|[a] Coastal RF|
All I ask is for you to give it a read. Imagine that it is 1922, and all of anthropology hangs in the balance.
|[b] Trobriand PD|
In Ethnography, the writer is his own chronicler and the historian at the same time, while his sources are no doubt easily accessible, but also supremely elusive and complex; they are not embodied in fixed, material documents, but in the behaviour and in the memory of living men. In Ethnography, the distance is often enormous between the brute material of information—as it is presented to the student in his own observations, in native statement, in the kaleidoscope of tribal life—and the final authoritative presentation of the results. The Ethnographer has to traverse this distance in the laborious years between the moment he sets foot upon a native beach, and makes his first attempt to get into touch with the natives, and the time when he writes down the final version of his results. A brief outline of an Ethnographer's tribulations, as lived through by myself, may throw more light on the question, than any long abstract discussion could do.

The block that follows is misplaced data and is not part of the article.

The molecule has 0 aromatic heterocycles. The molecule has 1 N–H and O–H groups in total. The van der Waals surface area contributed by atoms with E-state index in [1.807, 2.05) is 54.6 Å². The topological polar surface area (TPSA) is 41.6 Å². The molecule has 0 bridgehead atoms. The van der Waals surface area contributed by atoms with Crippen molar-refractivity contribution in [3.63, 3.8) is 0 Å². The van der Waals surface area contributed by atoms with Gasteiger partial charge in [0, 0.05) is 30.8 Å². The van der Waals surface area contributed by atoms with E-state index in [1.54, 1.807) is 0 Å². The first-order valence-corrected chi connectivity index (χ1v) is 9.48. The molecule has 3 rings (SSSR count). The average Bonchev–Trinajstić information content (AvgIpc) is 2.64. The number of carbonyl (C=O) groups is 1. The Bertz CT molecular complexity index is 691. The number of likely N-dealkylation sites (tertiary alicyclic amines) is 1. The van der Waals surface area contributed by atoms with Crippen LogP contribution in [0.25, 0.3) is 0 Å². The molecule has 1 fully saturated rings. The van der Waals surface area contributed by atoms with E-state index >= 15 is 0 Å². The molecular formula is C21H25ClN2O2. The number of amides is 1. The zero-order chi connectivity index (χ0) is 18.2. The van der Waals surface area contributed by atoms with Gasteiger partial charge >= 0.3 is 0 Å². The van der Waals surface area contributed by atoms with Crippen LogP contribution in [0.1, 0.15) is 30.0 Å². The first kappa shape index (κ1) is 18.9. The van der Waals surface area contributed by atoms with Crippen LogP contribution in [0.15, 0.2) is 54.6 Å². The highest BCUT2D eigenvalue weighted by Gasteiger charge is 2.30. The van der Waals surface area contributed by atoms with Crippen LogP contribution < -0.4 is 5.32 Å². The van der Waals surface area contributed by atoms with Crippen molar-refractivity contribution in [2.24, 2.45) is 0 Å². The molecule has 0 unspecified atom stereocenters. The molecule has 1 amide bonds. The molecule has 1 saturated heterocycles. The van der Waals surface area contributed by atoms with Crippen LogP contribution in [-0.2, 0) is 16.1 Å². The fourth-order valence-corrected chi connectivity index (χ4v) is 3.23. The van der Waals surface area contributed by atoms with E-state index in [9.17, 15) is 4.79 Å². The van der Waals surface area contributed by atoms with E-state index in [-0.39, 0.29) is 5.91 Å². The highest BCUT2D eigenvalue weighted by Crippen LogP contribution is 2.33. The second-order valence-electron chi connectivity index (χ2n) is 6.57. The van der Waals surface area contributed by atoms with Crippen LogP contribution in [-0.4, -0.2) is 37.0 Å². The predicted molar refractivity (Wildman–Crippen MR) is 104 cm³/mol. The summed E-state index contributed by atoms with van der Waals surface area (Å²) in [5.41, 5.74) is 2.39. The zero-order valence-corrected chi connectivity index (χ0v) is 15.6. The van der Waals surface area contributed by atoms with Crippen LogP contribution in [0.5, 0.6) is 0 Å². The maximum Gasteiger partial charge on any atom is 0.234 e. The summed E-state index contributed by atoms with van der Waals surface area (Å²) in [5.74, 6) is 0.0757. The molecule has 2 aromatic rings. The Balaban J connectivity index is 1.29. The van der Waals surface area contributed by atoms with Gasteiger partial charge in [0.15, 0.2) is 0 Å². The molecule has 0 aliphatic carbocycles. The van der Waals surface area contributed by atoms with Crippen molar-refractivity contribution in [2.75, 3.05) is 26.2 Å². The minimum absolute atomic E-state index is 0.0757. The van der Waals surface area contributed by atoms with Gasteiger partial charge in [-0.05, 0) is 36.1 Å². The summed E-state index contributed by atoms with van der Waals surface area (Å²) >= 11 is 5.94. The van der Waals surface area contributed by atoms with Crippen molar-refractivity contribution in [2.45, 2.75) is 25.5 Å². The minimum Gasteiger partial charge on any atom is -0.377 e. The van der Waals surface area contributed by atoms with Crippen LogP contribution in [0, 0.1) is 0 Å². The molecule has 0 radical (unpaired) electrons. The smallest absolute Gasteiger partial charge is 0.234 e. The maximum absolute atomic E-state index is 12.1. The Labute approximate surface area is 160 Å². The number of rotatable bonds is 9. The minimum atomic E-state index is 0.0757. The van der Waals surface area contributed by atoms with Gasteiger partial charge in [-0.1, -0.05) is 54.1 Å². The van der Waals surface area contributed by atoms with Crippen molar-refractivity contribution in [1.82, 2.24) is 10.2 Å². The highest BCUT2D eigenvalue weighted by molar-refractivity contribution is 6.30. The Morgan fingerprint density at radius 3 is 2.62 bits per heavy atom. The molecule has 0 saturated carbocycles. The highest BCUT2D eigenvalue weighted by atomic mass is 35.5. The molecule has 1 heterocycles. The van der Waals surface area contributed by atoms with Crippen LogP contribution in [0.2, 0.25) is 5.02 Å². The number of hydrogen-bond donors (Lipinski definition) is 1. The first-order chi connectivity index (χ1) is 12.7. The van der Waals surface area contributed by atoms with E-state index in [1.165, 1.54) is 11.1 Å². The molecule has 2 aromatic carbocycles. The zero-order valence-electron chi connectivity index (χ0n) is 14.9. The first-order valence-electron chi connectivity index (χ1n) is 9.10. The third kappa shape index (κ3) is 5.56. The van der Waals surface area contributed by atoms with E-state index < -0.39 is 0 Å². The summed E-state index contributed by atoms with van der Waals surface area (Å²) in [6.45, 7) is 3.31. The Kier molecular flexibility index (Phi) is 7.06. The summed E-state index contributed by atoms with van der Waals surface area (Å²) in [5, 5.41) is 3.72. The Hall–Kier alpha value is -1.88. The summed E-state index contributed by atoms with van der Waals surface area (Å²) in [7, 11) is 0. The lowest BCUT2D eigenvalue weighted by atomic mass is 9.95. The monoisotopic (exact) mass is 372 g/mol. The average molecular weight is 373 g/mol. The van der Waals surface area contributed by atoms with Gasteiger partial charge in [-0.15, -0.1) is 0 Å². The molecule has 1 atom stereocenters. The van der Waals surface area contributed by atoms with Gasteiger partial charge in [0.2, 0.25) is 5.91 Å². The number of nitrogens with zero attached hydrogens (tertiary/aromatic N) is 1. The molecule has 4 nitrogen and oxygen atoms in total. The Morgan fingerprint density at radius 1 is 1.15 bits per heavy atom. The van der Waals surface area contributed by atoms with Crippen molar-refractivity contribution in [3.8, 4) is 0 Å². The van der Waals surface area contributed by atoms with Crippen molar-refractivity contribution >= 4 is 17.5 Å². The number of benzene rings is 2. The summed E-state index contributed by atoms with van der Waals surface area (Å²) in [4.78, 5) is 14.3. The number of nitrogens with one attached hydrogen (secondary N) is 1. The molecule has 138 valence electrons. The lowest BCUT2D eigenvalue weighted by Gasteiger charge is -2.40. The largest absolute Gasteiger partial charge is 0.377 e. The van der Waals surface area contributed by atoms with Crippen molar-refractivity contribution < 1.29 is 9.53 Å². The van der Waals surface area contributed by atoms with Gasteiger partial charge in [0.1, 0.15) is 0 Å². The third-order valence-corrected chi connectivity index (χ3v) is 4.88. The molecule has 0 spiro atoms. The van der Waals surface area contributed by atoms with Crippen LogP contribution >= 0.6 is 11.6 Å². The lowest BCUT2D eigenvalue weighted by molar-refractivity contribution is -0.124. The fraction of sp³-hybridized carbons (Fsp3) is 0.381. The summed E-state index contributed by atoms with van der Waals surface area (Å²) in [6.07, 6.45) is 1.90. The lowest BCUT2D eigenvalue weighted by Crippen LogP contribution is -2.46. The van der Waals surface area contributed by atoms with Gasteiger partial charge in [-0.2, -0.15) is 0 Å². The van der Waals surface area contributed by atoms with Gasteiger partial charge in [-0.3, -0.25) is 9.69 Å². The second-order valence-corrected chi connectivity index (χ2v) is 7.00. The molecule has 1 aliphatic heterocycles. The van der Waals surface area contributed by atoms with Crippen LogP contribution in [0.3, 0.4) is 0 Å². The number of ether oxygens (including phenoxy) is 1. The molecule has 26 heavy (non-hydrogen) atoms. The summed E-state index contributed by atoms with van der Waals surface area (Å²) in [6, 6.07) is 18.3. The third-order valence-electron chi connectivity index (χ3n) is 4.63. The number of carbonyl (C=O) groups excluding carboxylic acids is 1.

*I may note at once that there were a few delightful exceptions to that, to mention only my friends Billy Hancock in the Trobriands; M. Raffael Brudo, another pear trader; and the missionary, Mr. M. K. Gilmour.
Indeed, in my first piece of Ethnographic research on the South coast, it was not until I was alone in the district that I began to make some headway; and, at any rate, I found out where lay the secret of effective field-work. What is then this ethnographer's magic by which he is able to evoke the real spirit of the natives, the true picture of tribal life? As usual, success can only be obtained by a patient and systematic application of a number of rules of common sense and well-known scientific principles, and not by the discovery of any marvellous short-cut leading to the desired results without effort or trouble. The principles of method can be grouped under three main headings; first of all, naturally, the student must possess real scientific aims and know the values and criteria of modern ethnography. Secondly, he ought to put himself in good conditions of work, that is, in the main, to live without other white men, right among the natives. Finally, he has to apply a number of special methods of collecting, manipulating and fixing his evidence. A few words must be said about these three foundation stones of field-work, beginning with the second and most elementary.
And on it goes for twenty-five pages that "created" ethnography as a discipline, and that is just the introduction to a 518-page ethnography—RL for RSQ
 Bronislaw Malinowski, Argonauts of the Western Pacific (Long Grove IL: Waveland Press, Inc., 1984), 1-6.
Malinowski, Bronislaw. Argonauts of the Western Pacific. Long Grove IL: Waveland Press, Inc., 1984.